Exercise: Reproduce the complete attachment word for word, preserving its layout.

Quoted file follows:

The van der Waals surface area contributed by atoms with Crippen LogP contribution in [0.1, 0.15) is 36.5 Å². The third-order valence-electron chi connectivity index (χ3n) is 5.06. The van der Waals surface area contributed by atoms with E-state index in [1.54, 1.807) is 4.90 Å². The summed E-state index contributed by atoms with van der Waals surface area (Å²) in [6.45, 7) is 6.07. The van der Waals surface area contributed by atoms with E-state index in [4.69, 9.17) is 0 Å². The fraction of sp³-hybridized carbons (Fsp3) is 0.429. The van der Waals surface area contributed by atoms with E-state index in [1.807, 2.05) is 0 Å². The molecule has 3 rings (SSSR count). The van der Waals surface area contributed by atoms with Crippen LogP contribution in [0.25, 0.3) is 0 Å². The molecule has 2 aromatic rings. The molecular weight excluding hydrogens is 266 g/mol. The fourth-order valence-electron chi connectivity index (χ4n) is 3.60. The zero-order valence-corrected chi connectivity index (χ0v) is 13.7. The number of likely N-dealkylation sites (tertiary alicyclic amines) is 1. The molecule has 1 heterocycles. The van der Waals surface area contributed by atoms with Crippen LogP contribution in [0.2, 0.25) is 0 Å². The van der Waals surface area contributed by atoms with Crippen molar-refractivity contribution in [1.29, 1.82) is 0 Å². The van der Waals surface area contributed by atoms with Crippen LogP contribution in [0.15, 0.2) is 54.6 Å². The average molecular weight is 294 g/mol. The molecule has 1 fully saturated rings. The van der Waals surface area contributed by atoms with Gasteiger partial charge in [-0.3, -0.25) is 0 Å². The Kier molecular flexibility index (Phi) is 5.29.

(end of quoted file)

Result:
The van der Waals surface area contributed by atoms with Crippen LogP contribution in [0.1, 0.15) is 36.5 Å². The third-order valence-electron chi connectivity index (χ3n) is 5.06. The van der Waals surface area contributed by atoms with E-state index in [1.54, 1.807) is 4.90 Å². The summed E-state index contributed by atoms with van der Waals surface area (Å²) in [6.45, 7) is 6.07. The van der Waals surface area contributed by atoms with E-state index in [4.69, 9.17) is 0 Å². The fraction of sp³-hybridized carbons (Fsp3) is 0.429. The van der Waals surface area contributed by atoms with E-state index in [1.807, 2.05) is 0 Å². The molecule has 3 rings (SSSR count). The van der Waals surface area contributed by atoms with Crippen LogP contribution in [0.25, 0.3) is 0 Å². The molecule has 2 aromatic rings. The molecular weight excluding hydrogens is 266 g/mol. The fourth-order valence-electron chi connectivity index (χ4n) is 3.60. The zero-order valence-corrected chi connectivity index (χ0v) is 13.7. The number of likely N-dealkylation sites (tertiary alicyclic amines) is 1. The molecule has 1 heterocycles. The van der Waals surface area contributed by atoms with Crippen LogP contribution in [0.2, 0.25) is 0 Å². The van der Waals surface area contributed by atoms with Crippen molar-refractivity contribution in [1.29, 1.82) is 0 Å². The van der Waals surface area contributed by atoms with Crippen LogP contribution in [0.15, 0.2) is 54.6 Å². The average molecular weight is 294 g/mol. The molecule has 1 fully saturated rings. The van der Waals surface area contributed by atoms with Gasteiger partial charge in [-0.3, -0.25) is 0 Å². The Kier molecular flexibility index (Phi) is 5.29.